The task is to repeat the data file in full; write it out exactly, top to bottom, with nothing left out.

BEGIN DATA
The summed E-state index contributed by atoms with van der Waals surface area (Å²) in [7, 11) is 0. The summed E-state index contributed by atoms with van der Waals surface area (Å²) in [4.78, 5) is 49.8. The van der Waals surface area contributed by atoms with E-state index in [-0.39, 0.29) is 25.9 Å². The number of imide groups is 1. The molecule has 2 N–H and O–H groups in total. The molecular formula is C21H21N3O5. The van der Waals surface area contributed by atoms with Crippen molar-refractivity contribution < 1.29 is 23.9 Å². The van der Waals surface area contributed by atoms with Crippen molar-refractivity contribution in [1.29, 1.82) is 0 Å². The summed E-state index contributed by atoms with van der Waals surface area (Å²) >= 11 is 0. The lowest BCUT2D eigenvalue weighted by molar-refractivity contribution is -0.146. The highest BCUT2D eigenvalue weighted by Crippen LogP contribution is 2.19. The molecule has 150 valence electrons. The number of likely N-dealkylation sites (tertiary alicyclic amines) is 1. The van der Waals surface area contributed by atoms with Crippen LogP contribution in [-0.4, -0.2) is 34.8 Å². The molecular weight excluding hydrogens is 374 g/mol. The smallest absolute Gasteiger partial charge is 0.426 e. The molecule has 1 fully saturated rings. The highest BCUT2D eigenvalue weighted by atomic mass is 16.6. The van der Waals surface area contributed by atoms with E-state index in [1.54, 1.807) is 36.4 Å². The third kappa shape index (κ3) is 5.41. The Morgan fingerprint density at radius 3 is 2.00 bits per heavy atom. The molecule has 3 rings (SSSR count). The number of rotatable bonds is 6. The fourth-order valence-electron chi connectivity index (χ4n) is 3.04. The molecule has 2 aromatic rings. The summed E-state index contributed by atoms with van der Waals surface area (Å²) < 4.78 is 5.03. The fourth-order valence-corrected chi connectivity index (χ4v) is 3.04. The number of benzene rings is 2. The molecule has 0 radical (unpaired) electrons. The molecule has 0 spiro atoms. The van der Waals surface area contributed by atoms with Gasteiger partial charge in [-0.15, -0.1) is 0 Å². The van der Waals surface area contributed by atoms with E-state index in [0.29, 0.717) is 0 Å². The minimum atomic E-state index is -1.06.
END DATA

The summed E-state index contributed by atoms with van der Waals surface area (Å²) in [7, 11) is 0. The summed E-state index contributed by atoms with van der Waals surface area (Å²) in [4.78, 5) is 49.8. The van der Waals surface area contributed by atoms with E-state index in [-0.39, 0.29) is 25.9 Å². The number of imide groups is 1. The molecule has 2 N–H and O–H groups in total. The molecular formula is C21H21N3O5. The van der Waals surface area contributed by atoms with Crippen molar-refractivity contribution < 1.29 is 23.9 Å². The van der Waals surface area contributed by atoms with Crippen molar-refractivity contribution in [1.29, 1.82) is 0 Å². The summed E-state index contributed by atoms with van der Waals surface area (Å²) >= 11 is 0. The lowest BCUT2D eigenvalue weighted by molar-refractivity contribution is -0.146. The highest BCUT2D eigenvalue weighted by Crippen LogP contribution is 2.19. The molecule has 150 valence electrons. The number of likely N-dealkylation sites (tertiary alicyclic amines) is 1. The van der Waals surface area contributed by atoms with Crippen LogP contribution in [-0.4, -0.2) is 34.8 Å². The molecular weight excluding hydrogens is 374 g/mol. The smallest absolute Gasteiger partial charge is 0.426 e. The molecule has 1 fully saturated rings. The highest BCUT2D eigenvalue weighted by atomic mass is 16.6. The van der Waals surface area contributed by atoms with E-state index in [1.54, 1.807) is 36.4 Å². The third kappa shape index (κ3) is 5.41. The Morgan fingerprint density at radius 3 is 2.00 bits per heavy atom. The molecule has 3 rings (SSSR count). The number of rotatable bonds is 6. The fourth-order valence-electron chi connectivity index (χ4n) is 3.04. The molecule has 2 aromatic rings. The summed E-state index contributed by atoms with van der Waals surface area (Å²) < 4.78 is 5.03. The fourth-order valence-corrected chi connectivity index (χ4v) is 3.04. The number of benzene rings is 2. The molecule has 0 radical (unpaired) electrons. The molecule has 0 spiro atoms. The van der Waals surface area contributed by atoms with Gasteiger partial charge in [-0.15, -0.1) is 0 Å². The van der Waals surface area contributed by atoms with E-state index in [0.29, 0.717) is 0 Å². The minimum atomic E-state index is -1.06.